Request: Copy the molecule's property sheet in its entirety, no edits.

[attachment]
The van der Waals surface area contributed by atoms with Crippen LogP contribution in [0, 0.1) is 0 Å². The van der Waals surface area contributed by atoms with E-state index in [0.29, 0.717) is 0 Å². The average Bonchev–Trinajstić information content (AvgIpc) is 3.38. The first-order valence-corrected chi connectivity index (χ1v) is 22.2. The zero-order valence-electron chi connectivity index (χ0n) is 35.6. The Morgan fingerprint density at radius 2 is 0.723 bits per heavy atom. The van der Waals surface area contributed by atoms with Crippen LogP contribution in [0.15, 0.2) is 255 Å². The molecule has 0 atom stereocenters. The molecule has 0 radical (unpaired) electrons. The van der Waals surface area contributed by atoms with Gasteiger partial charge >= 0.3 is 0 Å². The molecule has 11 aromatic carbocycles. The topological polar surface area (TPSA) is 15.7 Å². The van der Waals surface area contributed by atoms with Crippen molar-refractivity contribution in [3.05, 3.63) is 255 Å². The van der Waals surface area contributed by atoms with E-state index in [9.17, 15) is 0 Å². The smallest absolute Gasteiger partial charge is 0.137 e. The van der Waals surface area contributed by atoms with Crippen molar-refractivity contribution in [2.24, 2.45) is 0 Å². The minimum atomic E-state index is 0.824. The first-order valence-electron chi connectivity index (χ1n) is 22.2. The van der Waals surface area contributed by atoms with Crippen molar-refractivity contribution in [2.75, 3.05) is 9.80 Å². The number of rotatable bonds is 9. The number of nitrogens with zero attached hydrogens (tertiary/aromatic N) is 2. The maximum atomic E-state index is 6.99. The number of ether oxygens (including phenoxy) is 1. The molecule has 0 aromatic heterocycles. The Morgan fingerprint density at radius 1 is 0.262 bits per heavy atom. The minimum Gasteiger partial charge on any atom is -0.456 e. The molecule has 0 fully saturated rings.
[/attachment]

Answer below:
The van der Waals surface area contributed by atoms with Crippen LogP contribution in [0, 0.1) is 0 Å². The van der Waals surface area contributed by atoms with E-state index in [0.29, 0.717) is 0 Å². The average Bonchev–Trinajstić information content (AvgIpc) is 3.38. The first-order valence-corrected chi connectivity index (χ1v) is 22.2. The zero-order valence-electron chi connectivity index (χ0n) is 35.6. The Morgan fingerprint density at radius 2 is 0.723 bits per heavy atom. The van der Waals surface area contributed by atoms with Crippen LogP contribution in [0.15, 0.2) is 255 Å². The molecule has 0 atom stereocenters. The molecule has 0 radical (unpaired) electrons. The van der Waals surface area contributed by atoms with Gasteiger partial charge >= 0.3 is 0 Å². The molecule has 11 aromatic carbocycles. The topological polar surface area (TPSA) is 15.7 Å². The van der Waals surface area contributed by atoms with Crippen molar-refractivity contribution in [3.05, 3.63) is 255 Å². The van der Waals surface area contributed by atoms with E-state index in [9.17, 15) is 0 Å². The smallest absolute Gasteiger partial charge is 0.137 e. The van der Waals surface area contributed by atoms with Crippen molar-refractivity contribution in [2.24, 2.45) is 0 Å². The minimum atomic E-state index is 0.824. The first-order valence-electron chi connectivity index (χ1n) is 22.2. The van der Waals surface area contributed by atoms with Crippen molar-refractivity contribution in [2.75, 3.05) is 9.80 Å². The number of rotatable bonds is 9. The number of nitrogens with zero attached hydrogens (tertiary/aromatic N) is 2. The maximum atomic E-state index is 6.99. The number of ether oxygens (including phenoxy) is 1. The molecule has 0 aromatic heterocycles. The Morgan fingerprint density at radius 1 is 0.262 bits per heavy atom. The minimum Gasteiger partial charge on any atom is -0.456 e. The molecule has 0 fully saturated rings.